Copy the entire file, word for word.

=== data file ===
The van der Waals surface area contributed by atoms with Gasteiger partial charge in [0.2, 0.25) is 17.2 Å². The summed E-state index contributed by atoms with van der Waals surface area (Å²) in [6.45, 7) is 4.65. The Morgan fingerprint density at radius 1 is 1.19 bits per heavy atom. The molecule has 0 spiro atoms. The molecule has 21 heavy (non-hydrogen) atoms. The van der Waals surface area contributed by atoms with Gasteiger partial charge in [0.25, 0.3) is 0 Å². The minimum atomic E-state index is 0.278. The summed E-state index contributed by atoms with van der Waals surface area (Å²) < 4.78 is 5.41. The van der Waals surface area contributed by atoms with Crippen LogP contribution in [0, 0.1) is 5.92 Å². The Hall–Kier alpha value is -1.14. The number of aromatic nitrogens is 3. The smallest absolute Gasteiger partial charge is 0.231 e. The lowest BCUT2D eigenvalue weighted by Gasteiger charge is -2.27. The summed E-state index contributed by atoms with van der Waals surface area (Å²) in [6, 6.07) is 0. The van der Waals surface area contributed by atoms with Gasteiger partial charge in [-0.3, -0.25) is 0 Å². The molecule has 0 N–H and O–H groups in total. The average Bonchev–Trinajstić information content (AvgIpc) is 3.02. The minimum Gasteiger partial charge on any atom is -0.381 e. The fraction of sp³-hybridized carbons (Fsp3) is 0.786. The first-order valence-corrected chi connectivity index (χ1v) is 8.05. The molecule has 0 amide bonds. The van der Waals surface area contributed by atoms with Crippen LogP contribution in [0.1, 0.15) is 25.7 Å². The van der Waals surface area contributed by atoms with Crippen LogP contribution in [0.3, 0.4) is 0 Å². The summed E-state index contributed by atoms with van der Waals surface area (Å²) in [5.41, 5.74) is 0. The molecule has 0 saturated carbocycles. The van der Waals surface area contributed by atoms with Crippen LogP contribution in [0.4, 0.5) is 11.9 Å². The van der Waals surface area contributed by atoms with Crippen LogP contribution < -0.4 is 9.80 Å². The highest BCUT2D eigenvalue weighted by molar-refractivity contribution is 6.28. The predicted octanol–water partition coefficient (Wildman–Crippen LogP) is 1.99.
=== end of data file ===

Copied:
The van der Waals surface area contributed by atoms with Gasteiger partial charge in [0.2, 0.25) is 17.2 Å². The summed E-state index contributed by atoms with van der Waals surface area (Å²) in [6.45, 7) is 4.65. The Morgan fingerprint density at radius 1 is 1.19 bits per heavy atom. The molecule has 0 spiro atoms. The molecule has 21 heavy (non-hydrogen) atoms. The van der Waals surface area contributed by atoms with Gasteiger partial charge in [0.25, 0.3) is 0 Å². The minimum atomic E-state index is 0.278. The summed E-state index contributed by atoms with van der Waals surface area (Å²) < 4.78 is 5.41. The van der Waals surface area contributed by atoms with Crippen LogP contribution in [0, 0.1) is 5.92 Å². The Hall–Kier alpha value is -1.14. The number of aromatic nitrogens is 3. The smallest absolute Gasteiger partial charge is 0.231 e. The lowest BCUT2D eigenvalue weighted by Gasteiger charge is -2.27. The summed E-state index contributed by atoms with van der Waals surface area (Å²) in [6, 6.07) is 0. The van der Waals surface area contributed by atoms with Gasteiger partial charge in [-0.3, -0.25) is 0 Å². The molecule has 0 N–H and O–H groups in total. The average Bonchev–Trinajstić information content (AvgIpc) is 3.02. The minimum Gasteiger partial charge on any atom is -0.381 e. The fraction of sp³-hybridized carbons (Fsp3) is 0.786. The first-order valence-corrected chi connectivity index (χ1v) is 8.05. The molecule has 0 amide bonds. The van der Waals surface area contributed by atoms with Crippen LogP contribution in [0.1, 0.15) is 25.7 Å². The van der Waals surface area contributed by atoms with Crippen LogP contribution in [0.3, 0.4) is 0 Å². The summed E-state index contributed by atoms with van der Waals surface area (Å²) in [5.41, 5.74) is 0. The molecule has 0 saturated carbocycles. The van der Waals surface area contributed by atoms with Crippen LogP contribution in [0.4, 0.5) is 11.9 Å². The van der Waals surface area contributed by atoms with Crippen LogP contribution < -0.4 is 9.80 Å². The highest BCUT2D eigenvalue weighted by molar-refractivity contribution is 6.28. The predicted octanol–water partition coefficient (Wildman–Crippen LogP) is 1.99.